There are millions of 3D PDFs used in different manufacturing workflows every day, across the globe. So why are there still so many misconceptions about how 3D PDFs can be used? How versatile they are, how much better they are than Zipping a ton files together and hoping the recipient can figure out how to view them all. The 3D PDF Consortium was founded for exactly this purpose – to provide education and awareness to the market about 3D PDFs. We talk with Jerry McFeeters, the Executive Director, and Phil Spreier, Technical Director to dispel some of the bigger myths when it comes to 3D PDF creation and use.
Topics: 3D PDF
In this episode of Beyond 3D we talk about services for the first time. And who better to talk about services for the engineering world other than AMC Bridge, one of the largest engineering service providers in the world.
In our third episode of Beyond 3D, we talk with Chris Jones, CEO of Actify, about why it is critical for manufacturers of all sizes to have a digital strategy to consume, visualize and act on the quintillions of bytes being generated every day. It’s not a question of “should I do this” but rather “when and how will I do this?” Relational databases just don’t cut it anymore – the massive amounts of data being generated need to be able to be mined for specific things, visualized and acted upon quickly and easily. The technology is getting there, and is more accessible to manufacturers of all sizes – yes, even the small guys.
In 1996, it would have been impossible to imagine that 20 years later I would be sitting here writing this particular blog. At the time, when Gavin, Yanick, Rob and I spun the HOOPS Visualize technology out of Autodesk, we could hardly have been a more scrappy, scruffy start-up. We had no funding, were squatting in Autodesk offices, had no clear idea of how to run a company and certainly no clear idea of how we would grow over the long-term. We did know that there were customers relying on the HOOPS technology and we were determined to take care of them as job #1. Beyond that, I suppose like any start-up, we were hoping to survive long enough to not only support those partners, but also to eventually fuel innovation for many more development teams.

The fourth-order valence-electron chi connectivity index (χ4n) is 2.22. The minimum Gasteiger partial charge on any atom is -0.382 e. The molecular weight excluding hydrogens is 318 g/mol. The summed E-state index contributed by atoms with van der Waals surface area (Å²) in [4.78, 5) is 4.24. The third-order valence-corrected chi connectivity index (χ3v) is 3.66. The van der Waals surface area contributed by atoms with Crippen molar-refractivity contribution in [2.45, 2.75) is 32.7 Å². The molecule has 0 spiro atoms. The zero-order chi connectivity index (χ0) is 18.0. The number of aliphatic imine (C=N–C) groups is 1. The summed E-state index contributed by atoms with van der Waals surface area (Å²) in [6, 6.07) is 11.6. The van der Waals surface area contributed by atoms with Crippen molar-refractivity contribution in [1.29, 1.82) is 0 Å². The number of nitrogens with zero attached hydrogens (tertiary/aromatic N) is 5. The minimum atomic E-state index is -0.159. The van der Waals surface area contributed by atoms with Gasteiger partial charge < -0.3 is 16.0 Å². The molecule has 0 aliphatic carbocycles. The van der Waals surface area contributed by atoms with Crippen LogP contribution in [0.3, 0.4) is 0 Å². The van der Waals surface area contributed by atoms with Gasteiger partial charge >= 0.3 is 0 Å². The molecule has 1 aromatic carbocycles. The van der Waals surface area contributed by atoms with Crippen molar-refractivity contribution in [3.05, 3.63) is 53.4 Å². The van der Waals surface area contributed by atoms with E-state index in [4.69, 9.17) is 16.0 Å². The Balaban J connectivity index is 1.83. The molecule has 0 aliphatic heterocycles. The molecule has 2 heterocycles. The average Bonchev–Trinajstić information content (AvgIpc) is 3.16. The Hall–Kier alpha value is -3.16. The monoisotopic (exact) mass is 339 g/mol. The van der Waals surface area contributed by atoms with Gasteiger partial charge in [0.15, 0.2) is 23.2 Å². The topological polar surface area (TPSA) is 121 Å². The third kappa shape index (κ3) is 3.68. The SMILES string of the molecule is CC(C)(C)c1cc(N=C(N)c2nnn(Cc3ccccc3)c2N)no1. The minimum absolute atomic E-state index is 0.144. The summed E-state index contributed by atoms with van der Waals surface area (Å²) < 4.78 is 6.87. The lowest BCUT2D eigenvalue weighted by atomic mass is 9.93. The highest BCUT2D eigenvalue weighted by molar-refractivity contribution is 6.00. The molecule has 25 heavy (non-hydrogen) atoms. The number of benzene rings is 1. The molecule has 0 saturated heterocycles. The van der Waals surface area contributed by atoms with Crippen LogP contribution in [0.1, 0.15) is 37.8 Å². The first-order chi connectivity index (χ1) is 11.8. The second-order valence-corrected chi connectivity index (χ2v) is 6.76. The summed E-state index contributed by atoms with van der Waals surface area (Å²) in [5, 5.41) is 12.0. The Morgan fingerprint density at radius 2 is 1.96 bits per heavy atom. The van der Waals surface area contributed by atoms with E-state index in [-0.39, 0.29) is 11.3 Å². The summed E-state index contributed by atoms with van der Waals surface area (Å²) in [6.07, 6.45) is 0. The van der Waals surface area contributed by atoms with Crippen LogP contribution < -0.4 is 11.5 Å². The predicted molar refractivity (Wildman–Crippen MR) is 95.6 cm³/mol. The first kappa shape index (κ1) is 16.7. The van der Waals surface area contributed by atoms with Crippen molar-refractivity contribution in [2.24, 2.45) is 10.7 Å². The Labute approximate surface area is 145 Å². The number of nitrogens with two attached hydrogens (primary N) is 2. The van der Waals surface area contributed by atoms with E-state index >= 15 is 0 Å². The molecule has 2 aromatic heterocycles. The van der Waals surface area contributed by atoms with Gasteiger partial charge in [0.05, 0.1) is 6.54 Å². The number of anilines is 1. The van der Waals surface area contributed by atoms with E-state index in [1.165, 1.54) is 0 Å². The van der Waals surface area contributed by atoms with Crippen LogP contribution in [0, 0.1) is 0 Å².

I feel like talking about culture. Well, not culture exactly, but more about the stuff that often passes for culture these days.
Over the next decade, nearly 3.5 million manufacturing jobs will likely be needed in the United States — and 2 million of those jobs are expected to go unfilled due to a skills gap.
In this episode of the Beyond 3D podcast, David Ewing from the Aras Corporation talks about how he and his team implemented a 3D PDF strategy for a project while he was at B/E Aerospace that ended up saving hundreds of hours, and hundreds of thousands of dollars. And it was so simple and effective, that using 3D PDF has now become the standard on nearly every project.
Topics: 3D PDF
In this first pilot episode of the Beyond 3D podcast, we talk about the most common topics and challenges that come up in conversations with customers, partners and industry influencers – everything from complexity and process challenges, to how to deal with tech trends such as cloud and mobile.
No, this blog isn’t about shoes, but I do think they provide a useful metaphor. This blog is about ‘fit’.
Whether or not someone is a ‘cultural fit’ is often talked about as being important. Those who say that are wrong. It’s not important. It’s absolutely vital!
So where do the shoes come in? Stick with me.
Shoes = person
Feet = your company culture.